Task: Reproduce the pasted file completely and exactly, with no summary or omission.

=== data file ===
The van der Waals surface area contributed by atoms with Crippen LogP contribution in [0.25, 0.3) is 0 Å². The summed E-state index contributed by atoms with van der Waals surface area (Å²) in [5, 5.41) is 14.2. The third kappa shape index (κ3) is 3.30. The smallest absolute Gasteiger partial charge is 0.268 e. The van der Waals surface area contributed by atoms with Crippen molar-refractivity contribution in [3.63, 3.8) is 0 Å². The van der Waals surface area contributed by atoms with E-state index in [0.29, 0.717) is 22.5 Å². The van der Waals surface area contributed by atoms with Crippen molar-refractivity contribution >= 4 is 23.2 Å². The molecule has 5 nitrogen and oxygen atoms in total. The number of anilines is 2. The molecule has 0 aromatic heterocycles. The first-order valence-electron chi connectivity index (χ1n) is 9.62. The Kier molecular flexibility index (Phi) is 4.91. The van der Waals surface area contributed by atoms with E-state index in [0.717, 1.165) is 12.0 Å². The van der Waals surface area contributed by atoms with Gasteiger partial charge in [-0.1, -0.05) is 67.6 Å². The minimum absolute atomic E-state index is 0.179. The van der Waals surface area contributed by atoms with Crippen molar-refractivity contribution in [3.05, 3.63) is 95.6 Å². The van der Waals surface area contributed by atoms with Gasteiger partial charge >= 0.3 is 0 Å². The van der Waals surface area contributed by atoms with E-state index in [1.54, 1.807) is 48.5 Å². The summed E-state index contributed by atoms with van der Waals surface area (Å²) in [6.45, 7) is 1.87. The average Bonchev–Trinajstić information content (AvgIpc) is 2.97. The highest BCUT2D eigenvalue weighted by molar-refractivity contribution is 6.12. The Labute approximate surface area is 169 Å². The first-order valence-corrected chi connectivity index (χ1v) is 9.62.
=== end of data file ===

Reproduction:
The van der Waals surface area contributed by atoms with Crippen LogP contribution in [0.25, 0.3) is 0 Å². The summed E-state index contributed by atoms with van der Waals surface area (Å²) in [5, 5.41) is 14.2. The third kappa shape index (κ3) is 3.30. The smallest absolute Gasteiger partial charge is 0.268 e. The van der Waals surface area contributed by atoms with Crippen molar-refractivity contribution in [3.63, 3.8) is 0 Å². The van der Waals surface area contributed by atoms with E-state index in [0.29, 0.717) is 22.5 Å². The van der Waals surface area contributed by atoms with Crippen molar-refractivity contribution >= 4 is 23.2 Å². The molecule has 5 nitrogen and oxygen atoms in total. The number of anilines is 2. The molecule has 0 aromatic heterocycles. The first-order valence-electron chi connectivity index (χ1n) is 9.62. The Kier molecular flexibility index (Phi) is 4.91. The van der Waals surface area contributed by atoms with E-state index in [0.717, 1.165) is 12.0 Å². The van der Waals surface area contributed by atoms with Gasteiger partial charge in [-0.1, -0.05) is 67.6 Å². The minimum absolute atomic E-state index is 0.179. The van der Waals surface area contributed by atoms with Crippen molar-refractivity contribution in [3.05, 3.63) is 95.6 Å². The van der Waals surface area contributed by atoms with Gasteiger partial charge >= 0.3 is 0 Å². The van der Waals surface area contributed by atoms with E-state index in [1.54, 1.807) is 48.5 Å². The summed E-state index contributed by atoms with van der Waals surface area (Å²) in [6.45, 7) is 1.87. The average Bonchev–Trinajstić information content (AvgIpc) is 2.97. The highest BCUT2D eigenvalue weighted by molar-refractivity contribution is 6.12. The Labute approximate surface area is 169 Å². The first-order valence-corrected chi connectivity index (χ1v) is 9.62.